ETHAN FISHMAN is a Professor of Political Science at the University of South Alabama. He specializes in the application of classic Western values to contemporary American politics. Dr. Fishman is the author of Likely Stories: Essays on Political Philosophy and Contemporary American Literature and has written articles for various journals, including American Politics Quarterly and The Journal of Politics.
Public Policy and the Public Goodby Ethan M. Fishman (Other), Ethan Fishman (Editor)
As a reading of the recent literature indicates, there has been a trend among public policy analysts to disavow the utility of the Western political tradition for understanding contemporary social dilemmas. This edited collection demonstrates that the history of political philosophy actually increases the awareness of the nature of such problems. By employing
As a reading of the recent literature indicates, there has been a trend among public policy analysts to disavow the utility of the Western political tradition for understanding contemporary social dilemmas. This edited collection demonstrates that the history of political philosophy actually increases the awareness of the nature of such problems. By employing models of historical understanding, the contributors permit political theory to illuminate the dilemmas underlying modern policy questions and permit historical theorists to model perspectives that are useful in confronting current policy alternatives.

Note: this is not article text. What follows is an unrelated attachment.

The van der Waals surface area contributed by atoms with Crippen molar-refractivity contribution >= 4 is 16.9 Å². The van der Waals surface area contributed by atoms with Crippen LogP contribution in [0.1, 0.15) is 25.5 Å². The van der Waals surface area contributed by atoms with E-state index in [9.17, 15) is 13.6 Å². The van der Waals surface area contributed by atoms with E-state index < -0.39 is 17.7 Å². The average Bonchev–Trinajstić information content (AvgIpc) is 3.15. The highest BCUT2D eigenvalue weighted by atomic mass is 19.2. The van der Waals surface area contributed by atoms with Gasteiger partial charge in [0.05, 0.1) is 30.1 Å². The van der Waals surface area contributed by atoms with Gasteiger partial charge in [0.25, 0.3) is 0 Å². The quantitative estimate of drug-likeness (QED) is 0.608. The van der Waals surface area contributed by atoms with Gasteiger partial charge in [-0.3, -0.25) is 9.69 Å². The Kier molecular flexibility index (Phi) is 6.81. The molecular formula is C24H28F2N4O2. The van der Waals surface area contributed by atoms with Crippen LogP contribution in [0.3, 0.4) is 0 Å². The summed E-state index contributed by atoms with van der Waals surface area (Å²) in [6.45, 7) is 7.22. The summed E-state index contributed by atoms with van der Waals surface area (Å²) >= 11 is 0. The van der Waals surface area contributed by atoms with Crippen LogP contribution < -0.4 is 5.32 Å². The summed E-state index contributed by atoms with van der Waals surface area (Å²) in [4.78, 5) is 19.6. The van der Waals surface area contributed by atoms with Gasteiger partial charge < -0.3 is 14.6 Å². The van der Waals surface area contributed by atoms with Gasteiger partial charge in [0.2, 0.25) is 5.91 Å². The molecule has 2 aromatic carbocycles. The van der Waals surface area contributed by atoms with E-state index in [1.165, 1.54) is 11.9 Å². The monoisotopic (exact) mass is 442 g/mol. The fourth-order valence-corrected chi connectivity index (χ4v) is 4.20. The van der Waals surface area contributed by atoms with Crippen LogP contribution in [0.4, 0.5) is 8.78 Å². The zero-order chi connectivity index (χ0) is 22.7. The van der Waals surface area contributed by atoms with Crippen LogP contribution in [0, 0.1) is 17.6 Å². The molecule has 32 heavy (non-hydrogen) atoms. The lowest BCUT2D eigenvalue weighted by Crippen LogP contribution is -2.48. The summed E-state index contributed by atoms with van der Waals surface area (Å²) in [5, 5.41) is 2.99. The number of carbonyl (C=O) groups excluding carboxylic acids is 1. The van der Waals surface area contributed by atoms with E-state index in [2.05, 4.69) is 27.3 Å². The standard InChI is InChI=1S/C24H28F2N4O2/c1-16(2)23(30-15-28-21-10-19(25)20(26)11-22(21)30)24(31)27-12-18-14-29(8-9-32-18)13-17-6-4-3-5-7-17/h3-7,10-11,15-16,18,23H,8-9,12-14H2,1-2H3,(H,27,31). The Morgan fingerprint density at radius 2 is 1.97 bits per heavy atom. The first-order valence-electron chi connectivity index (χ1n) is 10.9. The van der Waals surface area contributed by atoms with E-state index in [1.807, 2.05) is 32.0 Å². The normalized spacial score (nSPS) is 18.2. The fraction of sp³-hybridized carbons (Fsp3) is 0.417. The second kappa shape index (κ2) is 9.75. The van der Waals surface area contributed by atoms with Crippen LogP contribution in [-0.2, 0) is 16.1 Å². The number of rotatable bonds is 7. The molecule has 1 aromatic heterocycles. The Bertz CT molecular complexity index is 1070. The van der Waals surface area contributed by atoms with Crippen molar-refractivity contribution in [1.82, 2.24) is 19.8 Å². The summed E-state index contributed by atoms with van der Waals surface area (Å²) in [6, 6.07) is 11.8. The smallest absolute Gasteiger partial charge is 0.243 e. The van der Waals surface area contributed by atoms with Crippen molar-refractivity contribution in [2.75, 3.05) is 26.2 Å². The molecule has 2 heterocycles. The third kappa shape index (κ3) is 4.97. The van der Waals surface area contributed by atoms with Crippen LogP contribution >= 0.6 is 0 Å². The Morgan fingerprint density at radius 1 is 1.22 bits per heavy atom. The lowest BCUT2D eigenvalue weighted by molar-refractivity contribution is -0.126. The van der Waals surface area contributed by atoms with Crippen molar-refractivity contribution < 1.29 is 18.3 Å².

Each of the book's ten chapters, written by some of today's most respected political theorists, explains how knowledge of a specific historical thinker or school of thought can lead to a clearer appreciation of a particular contemporary American policy issue. Among the topics included are an analysis of capital punishment from the perspective of ancient Judaic law; Plato on television news; Aristotle on the crisis in American public education; Aquinas on the controversies involved in American health care policy; Martin Luther on political leadership in democracies; a Hobbesian approach to American interest-group liberalism; a Lockean appraisal of North American native peoples' land claims; a modern republican examination of affirmative action; a liberal critique of surrogate motherhood; and Marx on the social consequences of computer technology. Together, these chapters serve to highlight the Western political tradition and put its accumulated wisdom to use in solving current policy questions. This book will be a valuable resource for courses in public policy analysis, American political thought, and Western political philosophy. Both public and academic libraries will also find it to be a useful addition to their collections.
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